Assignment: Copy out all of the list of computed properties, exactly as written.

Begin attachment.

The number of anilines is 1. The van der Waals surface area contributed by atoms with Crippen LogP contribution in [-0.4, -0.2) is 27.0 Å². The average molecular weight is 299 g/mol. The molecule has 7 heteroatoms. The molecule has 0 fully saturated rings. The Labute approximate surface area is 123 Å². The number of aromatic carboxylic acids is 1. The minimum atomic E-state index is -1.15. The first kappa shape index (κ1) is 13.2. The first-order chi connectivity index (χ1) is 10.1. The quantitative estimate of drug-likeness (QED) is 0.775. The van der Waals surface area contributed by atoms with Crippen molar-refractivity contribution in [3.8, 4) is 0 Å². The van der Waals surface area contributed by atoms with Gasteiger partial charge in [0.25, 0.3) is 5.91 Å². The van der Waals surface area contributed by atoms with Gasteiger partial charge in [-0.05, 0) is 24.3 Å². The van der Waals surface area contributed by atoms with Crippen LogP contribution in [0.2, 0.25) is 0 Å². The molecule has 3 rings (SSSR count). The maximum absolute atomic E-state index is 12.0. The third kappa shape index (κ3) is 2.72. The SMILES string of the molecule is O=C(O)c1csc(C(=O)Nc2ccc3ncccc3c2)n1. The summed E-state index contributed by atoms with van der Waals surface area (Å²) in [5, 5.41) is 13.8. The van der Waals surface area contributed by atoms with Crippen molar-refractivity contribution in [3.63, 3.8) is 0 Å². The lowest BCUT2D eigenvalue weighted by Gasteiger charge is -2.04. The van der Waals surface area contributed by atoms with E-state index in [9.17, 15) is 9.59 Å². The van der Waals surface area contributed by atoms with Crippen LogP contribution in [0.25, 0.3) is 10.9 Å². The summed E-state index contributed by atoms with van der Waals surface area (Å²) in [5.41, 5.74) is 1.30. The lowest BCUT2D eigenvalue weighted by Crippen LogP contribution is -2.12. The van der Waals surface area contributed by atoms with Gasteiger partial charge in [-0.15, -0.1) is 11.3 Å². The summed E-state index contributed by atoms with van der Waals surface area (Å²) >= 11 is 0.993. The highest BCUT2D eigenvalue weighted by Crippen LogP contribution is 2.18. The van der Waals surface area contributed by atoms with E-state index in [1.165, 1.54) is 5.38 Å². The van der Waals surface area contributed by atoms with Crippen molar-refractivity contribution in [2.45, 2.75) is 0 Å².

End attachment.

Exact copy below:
The number of anilines is 1. The van der Waals surface area contributed by atoms with Crippen LogP contribution in [-0.4, -0.2) is 27.0 Å². The average molecular weight is 299 g/mol. The molecule has 7 heteroatoms. The molecule has 0 fully saturated rings. The Labute approximate surface area is 123 Å². The number of aromatic carboxylic acids is 1. The minimum atomic E-state index is -1.15. The first kappa shape index (κ1) is 13.2. The first-order chi connectivity index (χ1) is 10.1. The quantitative estimate of drug-likeness (QED) is 0.775. The van der Waals surface area contributed by atoms with Crippen molar-refractivity contribution in [3.8, 4) is 0 Å². The van der Waals surface area contributed by atoms with Gasteiger partial charge in [0.25, 0.3) is 5.91 Å². The van der Waals surface area contributed by atoms with Gasteiger partial charge in [-0.05, 0) is 24.3 Å². The van der Waals surface area contributed by atoms with Crippen LogP contribution in [0.2, 0.25) is 0 Å². The molecule has 3 rings (SSSR count). The maximum absolute atomic E-state index is 12.0. The third kappa shape index (κ3) is 2.72. The SMILES string of the molecule is O=C(O)c1csc(C(=O)Nc2ccc3ncccc3c2)n1. The summed E-state index contributed by atoms with van der Waals surface area (Å²) in [5, 5.41) is 13.8. The van der Waals surface area contributed by atoms with Crippen molar-refractivity contribution in [3.63, 3.8) is 0 Å². The lowest BCUT2D eigenvalue weighted by Gasteiger charge is -2.04. The van der Waals surface area contributed by atoms with E-state index in [9.17, 15) is 9.59 Å². The van der Waals surface area contributed by atoms with Crippen LogP contribution in [0.25, 0.3) is 10.9 Å². The summed E-state index contributed by atoms with van der Waals surface area (Å²) in [5.41, 5.74) is 1.30. The lowest BCUT2D eigenvalue weighted by Crippen LogP contribution is -2.12. The van der Waals surface area contributed by atoms with Gasteiger partial charge in [-0.15, -0.1) is 11.3 Å². The summed E-state index contributed by atoms with van der Waals surface area (Å²) >= 11 is 0.993. The highest BCUT2D eigenvalue weighted by Crippen LogP contribution is 2.18. The van der Waals surface area contributed by atoms with E-state index in [1.165, 1.54) is 5.38 Å². The van der Waals surface area contributed by atoms with Crippen molar-refractivity contribution in [2.45, 2.75) is 0 Å².